Avoiding Liability Bulletin – December 15, 2016
Probably all of you at one time or another have been tempted to take a shortcut here or there in patient care. Perhaps you are running late in leaving your shift or your nurse-patient ratio is much too high on a particular day. The temptation may be attractive for a second or two, but is never worth the risk, as the LPN learned in the following case.1
Taniela Kivalu was an LPN at a nursing home for approximately two years. He had been disciplined twice by the nursing home for two separate errors he performed while administering medications.
During a 10-hour shift that began at 4:00 p.m., Mr. Kivalu documented in a patient’s chart that he had given ordered Morphine at 4:00 a.m. and at 6:00 a.m. during the 10-hour shift. The documentation was done at the beginning of the shift and long before the Morphine was to be administered.
The patient died at 3:15 a.m. before those two doses could be administered.
When Kivalu’s supervisor was informed of his actions, she terminated him from his position, basing the termination on a violation of the home’s policy (medications were to be charted when given) and applicable state regulations governing the administration and documentation of narcotics.2
Mr. Kivalu filed for unemployment insurance benefits. They were denied based on one of the exceptions for a former employee to obtain such benefits: misconduct. His appeal of that decision within the state Department of Commerce and Labor was upheld.
The LPN then appealed the final decision of the Department to the Supreme Court of Idaho.
The Supreme Court of Idaho also affirmed the decision of the Department, stating that the employer’s policy was very clear about how medications should be administered and documented.
Having failed to follow the policy, his misconduct made him ineligible for unemployment insurance benefits.
Throughout the legal proceedings, Kivalu said he was aware of the employer’s policy but was justified in not following it because it was a busy shift that evening and he made a conscious decision to pre-chart in order to save time.3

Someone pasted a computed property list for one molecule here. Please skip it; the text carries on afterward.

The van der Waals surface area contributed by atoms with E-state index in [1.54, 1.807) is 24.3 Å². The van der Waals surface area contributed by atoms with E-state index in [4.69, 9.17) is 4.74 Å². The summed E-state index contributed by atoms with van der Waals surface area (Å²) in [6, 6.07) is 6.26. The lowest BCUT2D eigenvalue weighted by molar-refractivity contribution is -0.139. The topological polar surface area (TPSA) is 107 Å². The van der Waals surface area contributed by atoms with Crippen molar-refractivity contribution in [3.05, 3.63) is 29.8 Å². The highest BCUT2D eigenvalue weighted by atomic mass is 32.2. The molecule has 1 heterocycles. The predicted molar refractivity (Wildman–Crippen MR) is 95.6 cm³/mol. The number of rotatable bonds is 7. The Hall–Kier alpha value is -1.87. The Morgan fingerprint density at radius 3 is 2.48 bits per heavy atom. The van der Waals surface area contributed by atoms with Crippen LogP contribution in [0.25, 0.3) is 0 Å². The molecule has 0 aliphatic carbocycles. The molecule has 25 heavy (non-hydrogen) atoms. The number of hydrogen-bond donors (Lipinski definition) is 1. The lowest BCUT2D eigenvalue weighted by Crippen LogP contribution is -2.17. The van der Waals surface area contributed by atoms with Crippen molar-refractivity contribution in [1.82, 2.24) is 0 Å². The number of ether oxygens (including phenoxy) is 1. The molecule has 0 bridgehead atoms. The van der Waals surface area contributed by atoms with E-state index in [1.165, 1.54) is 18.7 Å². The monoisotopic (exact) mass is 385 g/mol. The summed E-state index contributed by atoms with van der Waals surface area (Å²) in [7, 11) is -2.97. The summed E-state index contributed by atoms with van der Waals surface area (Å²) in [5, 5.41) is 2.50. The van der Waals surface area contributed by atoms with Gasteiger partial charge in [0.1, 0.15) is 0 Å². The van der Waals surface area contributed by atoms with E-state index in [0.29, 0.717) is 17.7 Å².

The Court supported the Department’s finding that there was nothing in the employer policy that would allow such shortcuts. Instead, the LPN’s decision to violate the policy was done in “complete disregard of the expected behavioral standard”.
Although this LPN’s shortcut prohibited him from obtaining unemployment insurance, there are other implications the case highlights. Consider these points if you are ever drawn to taking a shortcut while providing patient care:
1. Shortcuts in patient care can also lead to violations of your state’s nurse practice act and regulations;
2. Shortcuts do not comply with nursing standards of practice;
3. Shortcuts can lead to patient injury, and, as a result, a possible lawsuit against you alleging professional negligence; and
4. Shortcuts undermine your nursing colleagues’ safe practice and place them at risk for liability because they rely on what you documented or what care you said you provided in delivering their own care.
Perhaps Gary Busey said it best: “If you take shortcuts, you get cut short”.
1. Kivalu v. Life Care Centers of America, No. 31442,
Supreme Court of Idaho, 2005.
THIS BULLETIN IS FOR EDUCATIONAL PURPOSES ONLY AND IS NOT TO BE TAKEN AS SPECIFIC LEGAL OR ANY OTHER ADVICE BY THE READER. IF LEGAL OR OTHER ADVICE IS NEEDED, THE READER IS ENCOURAGED TO SEEK SUCH ADVICE FROM A COMPETENT PROFESSIONAL.